Home Print this page Email this page Small font sizeDefault font sizeIncrease font size
Users Online: 255

 

Home  | About Us | Editors | Search | Ahead Of Print | Current Issue | Archives | Submit Article | Instructions | Subscribe | Contacts | Login 
     
REVIEW ARTICLE
Year : 2017  |  Volume : 7  |  Issue : 3  |  Page : 136-141

Intensive Care Unit issues in eclampsia and HELLP syndrome


Department of Obstetrics and Gynecology, St. Luke's University Health Network, Bethlehem, PA, USA

Correspondence Address:
Melissa Teresa Chu Lam
515 W 59th St, 30G, New York - 10019
USA
Login to access the Email id

Source of Support: None, Conflict of Interest: None


DOI: 10.4103/IJCIIS.IJCIIS_33_17

Rights and Permissions

Preeclampsia, eclampsia and HELLP syndrome are life-threatening hypertensive conditions and common causes of ICU admission among obstetric patients The diagnostic criteria of preeclampsia include: 1) systolic blood pressure (SBP) ≥140 mmHg or diastolic blood pressure (DBP) ≥90 mmHg on two occasions at least 4 hours apart and 2) proteinuria ≥300 mg/day in a woman with a gestational age of >20 weeks with previously normal blood pressures. Eclampsia is defined as a convulsive episode or altered level of consciousness occurring in the setting of preeclampsia, provided that there is no other cause of seizures. HELLP syndrome is a life-threatening condition frequently associated with severe preeclampsia-eclampsia and is characterized by three hallmark features of hemolysis, elevated liver enzymes and low platelets. Early diagnosis and management of preeclampsia, eclampsia and HELLP syndrome are critical with involvement of a multidisciplinary team that includes Obstetrics, Maternal Fetal Medicine and Critical Care. Expectant management may be acceptable before 34 weeks with close fetal and maternal surveillance and administration of corticosteroid therapy, parenteral magnesium sulfate and antihypertensive management. Worsening condition requires delivery. Complications that can be related to this spectrum of disease include disseminated Intravascular coagulation (DIC), acute respiratory distress syndrome, stroke, acute renal failure, hepatic dysfunction with hepatic rupture or liver hematoma and infection/sepsis.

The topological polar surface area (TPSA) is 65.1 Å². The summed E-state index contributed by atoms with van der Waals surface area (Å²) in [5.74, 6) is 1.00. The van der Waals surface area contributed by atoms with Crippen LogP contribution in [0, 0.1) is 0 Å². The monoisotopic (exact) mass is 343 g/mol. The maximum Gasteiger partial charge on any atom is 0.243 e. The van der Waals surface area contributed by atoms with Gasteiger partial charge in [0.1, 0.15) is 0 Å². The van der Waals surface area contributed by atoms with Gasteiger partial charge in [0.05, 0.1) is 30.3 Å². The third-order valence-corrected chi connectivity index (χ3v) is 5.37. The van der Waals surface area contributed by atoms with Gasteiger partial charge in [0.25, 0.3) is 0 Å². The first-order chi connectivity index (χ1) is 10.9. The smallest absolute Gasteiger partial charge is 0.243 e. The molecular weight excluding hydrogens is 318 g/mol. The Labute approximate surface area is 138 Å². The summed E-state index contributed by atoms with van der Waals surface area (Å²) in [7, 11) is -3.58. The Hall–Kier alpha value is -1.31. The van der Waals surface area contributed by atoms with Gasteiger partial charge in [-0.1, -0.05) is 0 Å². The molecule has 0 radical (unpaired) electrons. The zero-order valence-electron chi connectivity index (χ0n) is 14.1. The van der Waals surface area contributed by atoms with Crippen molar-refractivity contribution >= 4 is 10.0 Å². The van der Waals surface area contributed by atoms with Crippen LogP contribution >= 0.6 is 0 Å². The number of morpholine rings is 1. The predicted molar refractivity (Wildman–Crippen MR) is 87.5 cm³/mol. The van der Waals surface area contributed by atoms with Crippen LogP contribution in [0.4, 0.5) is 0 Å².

[FULL TEXT] [PDF]*
Print this article     Email this article
 Next article
 Previous article
 Table of Contents

 Similar in PUBMED
   Search Pubmed for
   Search in Google Scholar for
 Related articles
 Citation Manager
 Access Statistics
 Reader Comments
 Email Alert *
 Add to My List *
 * Requires registration (Free)
 

 Article Access Statistics
    Viewed879    
    Printed16    
    Emailed0    
    PDF Downloaded225    
    Comments [Add]    

Recommend this journal